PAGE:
REFLECTIONS ON THE STATE OF PEDAGOGY AND PERCEIVED RELATED CHALLENGES IN TECHNICAL, VOCATIONAL, EDUCATION AND TRAINING (TVET) ENGINEERING STUDIES OF SOUTH AFRICA
Gregory Alexander1*, Charles Masoabi2
1Associate Professor, Department of Graduate Studies, Central University of Technology, SOUTH AFRICA, email: firstname.lastname@example.org
2 Dr, Department of Mathematics, Science & Technology, Central University of Technology, SOUTH AFRICA, email: email@example.com
This aim of this exploratory paper is to reflect on the current pedagogical conditions in the Engineering Studies domain at Technical and Vocational Education and Training (TVET) in South Africa. Since the White paper for TVET colleges envisioned this institutions to equip students with skills, knowledge, attitudes and values (HRDC, 2014) suitable for labour market. Moreover, Field, Musset & Alvarez-Galvan (2014) are concerned about the high unemployment rate amongst young South Africans in particular, and therefore effective TVET programmes are of paramount for the appropriate transition of a productive citizenry into the workplace. The need for the professional development of TVET lecturers and ascertaining the pedagogical skills that are linked to work-based learning also seem to be high on the agenda of policy formulation processes. Another trend is that more experienced lecturers with industrial highly demanded skills are seemingly recruited by the private sector with high salaries. Furthermore, it appears that the South African Department of Higher Education and Training (SADHET) has certain challenges in competing with public sector providers and seems to be unable to match salaries, accordingly. Due to the raised concerns, TVET colleges have resorted to employing their own students as lecturers- these individuals appear to have no to very limited teaching or work-based learning experience. These (student graduates) lecturers are further faced with large numbers of students in classes; hence the assumption can be made that they will lack pedagogical/vocational content knowledge to teach their assigned subject offerings in an effective manner. This paper, as work- in- progress and being part of a larger national collaborative research study, reflects on the current pedagogical/vocational competencies of TVET Engineering Studies lecturers in South Africa. Via a qualitative document analysis and views expressed by participants at a research planning symposium gathering, we deliberate on the state of pedagogy in Engineering Studies and the perceived related challenges articulated by participants. Preliminary recommendations are given with regards to improving the status quo of Engineering Studies in the TVET sector of South Africa.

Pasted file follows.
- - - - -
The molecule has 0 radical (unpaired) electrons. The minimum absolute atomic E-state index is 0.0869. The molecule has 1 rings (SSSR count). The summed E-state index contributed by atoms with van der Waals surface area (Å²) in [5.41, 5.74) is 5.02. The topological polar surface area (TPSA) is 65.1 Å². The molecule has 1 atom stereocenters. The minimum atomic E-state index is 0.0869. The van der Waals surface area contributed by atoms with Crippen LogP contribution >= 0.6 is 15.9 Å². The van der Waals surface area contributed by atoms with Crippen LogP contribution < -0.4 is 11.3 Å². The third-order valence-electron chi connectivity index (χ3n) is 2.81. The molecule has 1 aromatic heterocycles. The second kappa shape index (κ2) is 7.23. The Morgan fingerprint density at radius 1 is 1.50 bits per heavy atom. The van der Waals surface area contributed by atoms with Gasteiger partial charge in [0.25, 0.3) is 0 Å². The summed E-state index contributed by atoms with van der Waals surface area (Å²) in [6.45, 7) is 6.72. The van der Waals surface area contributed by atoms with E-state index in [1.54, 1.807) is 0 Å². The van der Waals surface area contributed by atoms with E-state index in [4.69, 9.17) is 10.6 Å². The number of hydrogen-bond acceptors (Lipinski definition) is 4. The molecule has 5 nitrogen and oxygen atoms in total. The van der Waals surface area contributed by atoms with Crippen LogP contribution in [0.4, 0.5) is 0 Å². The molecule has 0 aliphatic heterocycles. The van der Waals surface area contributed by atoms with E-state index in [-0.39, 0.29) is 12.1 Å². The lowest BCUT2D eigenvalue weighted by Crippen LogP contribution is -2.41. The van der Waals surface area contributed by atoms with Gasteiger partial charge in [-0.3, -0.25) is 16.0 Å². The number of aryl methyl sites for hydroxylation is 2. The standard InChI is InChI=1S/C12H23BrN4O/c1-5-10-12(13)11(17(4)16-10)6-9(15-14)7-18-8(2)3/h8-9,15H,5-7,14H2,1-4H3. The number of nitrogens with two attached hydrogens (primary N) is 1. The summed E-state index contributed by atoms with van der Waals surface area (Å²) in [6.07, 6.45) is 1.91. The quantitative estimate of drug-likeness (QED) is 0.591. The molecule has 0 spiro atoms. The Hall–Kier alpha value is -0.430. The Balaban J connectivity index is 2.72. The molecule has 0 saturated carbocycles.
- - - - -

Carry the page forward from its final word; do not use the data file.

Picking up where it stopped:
Keywords: Lecturer professional competencies, teaching training, pedagogical content knowledge, general pedagogical knowledge, resource development, work-integrated learning
|FULL TEXT PDF